HARRISBURG — The Commonwealth Court of Pennsylvania has affirmed a decision by the Unemployment Compensation Board of Review (UCBR) to deny unemployment benefits for a former Internal Revenue Service employee after she voluntarily left her position to participate in a religious convocation in China, according to a decision filed on March 13.

Judges Robert Simpson, Anne Covey and James Gardner Collins comprised the court, and the decision was written by Covey.

In 2015, Carla Slater, a former IRS employee, told her employer that she would not be coming to work for an entire month because she would be attending a religious event in China later that year. Slater told the IRS that she wanted to use annual leave and leave without pay for the trip. However, her employer denied her request and asked her to come up with a plan for how she could accrue the leave time she would need.

According to the decision, Slater did not come up with such a plan and decided to travel anyway.

The "claimant consciously decided not to report to work in November 2015 despite [the fact that] she was denied leave without pay status, she did not have sufficient annual or other leave and she had not been furloughed," Covey wrote in the decision.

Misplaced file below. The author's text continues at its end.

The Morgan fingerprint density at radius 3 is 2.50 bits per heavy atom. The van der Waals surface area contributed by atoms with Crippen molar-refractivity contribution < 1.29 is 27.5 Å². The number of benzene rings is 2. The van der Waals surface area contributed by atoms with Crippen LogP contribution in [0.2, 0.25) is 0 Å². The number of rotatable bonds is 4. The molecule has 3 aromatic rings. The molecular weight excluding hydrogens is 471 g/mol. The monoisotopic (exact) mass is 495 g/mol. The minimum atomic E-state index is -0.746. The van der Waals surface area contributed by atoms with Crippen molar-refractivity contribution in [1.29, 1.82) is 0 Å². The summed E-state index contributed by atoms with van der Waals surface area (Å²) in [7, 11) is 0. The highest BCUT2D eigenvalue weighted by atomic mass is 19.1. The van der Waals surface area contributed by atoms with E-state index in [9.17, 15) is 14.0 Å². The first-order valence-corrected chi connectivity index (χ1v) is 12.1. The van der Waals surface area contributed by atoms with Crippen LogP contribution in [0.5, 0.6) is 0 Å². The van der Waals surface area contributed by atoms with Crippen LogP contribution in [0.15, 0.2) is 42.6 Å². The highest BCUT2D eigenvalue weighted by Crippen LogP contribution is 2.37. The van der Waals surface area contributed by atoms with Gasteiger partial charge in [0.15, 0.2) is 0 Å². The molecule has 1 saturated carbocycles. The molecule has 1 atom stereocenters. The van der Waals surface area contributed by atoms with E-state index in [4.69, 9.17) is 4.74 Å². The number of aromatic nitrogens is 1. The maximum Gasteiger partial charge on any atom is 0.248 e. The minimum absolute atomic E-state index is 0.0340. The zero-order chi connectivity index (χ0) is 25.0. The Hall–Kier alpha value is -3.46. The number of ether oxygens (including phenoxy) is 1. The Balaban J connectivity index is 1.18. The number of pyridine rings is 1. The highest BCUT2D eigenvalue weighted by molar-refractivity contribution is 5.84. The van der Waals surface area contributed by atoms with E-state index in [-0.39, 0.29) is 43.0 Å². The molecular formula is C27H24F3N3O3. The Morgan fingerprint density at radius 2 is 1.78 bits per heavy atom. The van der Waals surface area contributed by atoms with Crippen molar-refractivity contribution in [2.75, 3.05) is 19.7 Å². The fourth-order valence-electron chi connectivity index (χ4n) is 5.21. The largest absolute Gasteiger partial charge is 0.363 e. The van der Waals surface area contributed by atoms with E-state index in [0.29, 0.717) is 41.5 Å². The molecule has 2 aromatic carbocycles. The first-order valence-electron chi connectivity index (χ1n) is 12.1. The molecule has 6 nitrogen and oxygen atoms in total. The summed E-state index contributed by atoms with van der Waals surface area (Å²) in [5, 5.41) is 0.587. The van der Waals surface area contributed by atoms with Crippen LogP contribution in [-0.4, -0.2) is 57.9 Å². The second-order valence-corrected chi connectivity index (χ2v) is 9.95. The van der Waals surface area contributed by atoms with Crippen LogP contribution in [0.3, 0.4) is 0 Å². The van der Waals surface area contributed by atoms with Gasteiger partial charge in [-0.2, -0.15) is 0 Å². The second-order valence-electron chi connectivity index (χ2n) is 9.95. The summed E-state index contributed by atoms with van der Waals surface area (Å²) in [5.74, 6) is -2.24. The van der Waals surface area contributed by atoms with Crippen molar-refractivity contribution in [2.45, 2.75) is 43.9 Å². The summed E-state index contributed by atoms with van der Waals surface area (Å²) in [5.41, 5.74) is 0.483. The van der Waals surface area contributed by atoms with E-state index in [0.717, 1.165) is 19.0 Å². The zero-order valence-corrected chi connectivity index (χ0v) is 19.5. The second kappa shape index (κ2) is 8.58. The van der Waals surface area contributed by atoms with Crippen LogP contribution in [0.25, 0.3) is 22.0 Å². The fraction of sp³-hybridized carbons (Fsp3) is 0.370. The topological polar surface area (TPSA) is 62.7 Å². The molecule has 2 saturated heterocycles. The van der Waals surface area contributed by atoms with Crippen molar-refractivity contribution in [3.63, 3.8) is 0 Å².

Consequently, the IRS determined that her absence constituted voluntary termination, and Slater applied for unemployment benefits on Nov. 29, 2015. She received payments from Dec. 12, 2015 until June 4, 2016 when the Duquesne UC Service Center ruled that she was ineligible for benefits because she voluntarily quit her job.

The service center ordered her to pay back the $11,388 in benefits that she was paid during that time. Slater appealed the decision to the Unemployment Compensation Board of Review, which ruled against her. Then she appealed to the Commonwealth Court.

“[The] claimant [argued] that the UCBR erred by concluding that she voluntarily quit her employment since she worked under a seasonal contract in 2015 that only afforded her nine to 11 months of work, and she notified [her] employer that she would be off work for the month of November 2015,” Covey wrote in the decision.

She further argued that "her personal health issues and her religious and family obligations made it impossible for her to repay the November 2015 hours."

However, the Commonwealth Court sided with the UCBR.

“[A]lthough [the] claimant did not expressly resign her position, she refused to work and declined available employment,” Covey wrote in the decision. 

“[The] claimant failed to produce evidence that her mother’s health, her health and/or her religious obligations prevented her from returning to work. Under such circumstances, this court rules that [the] claimant voluntarily quit her employment without proof of a necessitous and compelling reason. Accordingly, the UCBR properly concluded that [the] claimant is ineligible for UC benefits.”

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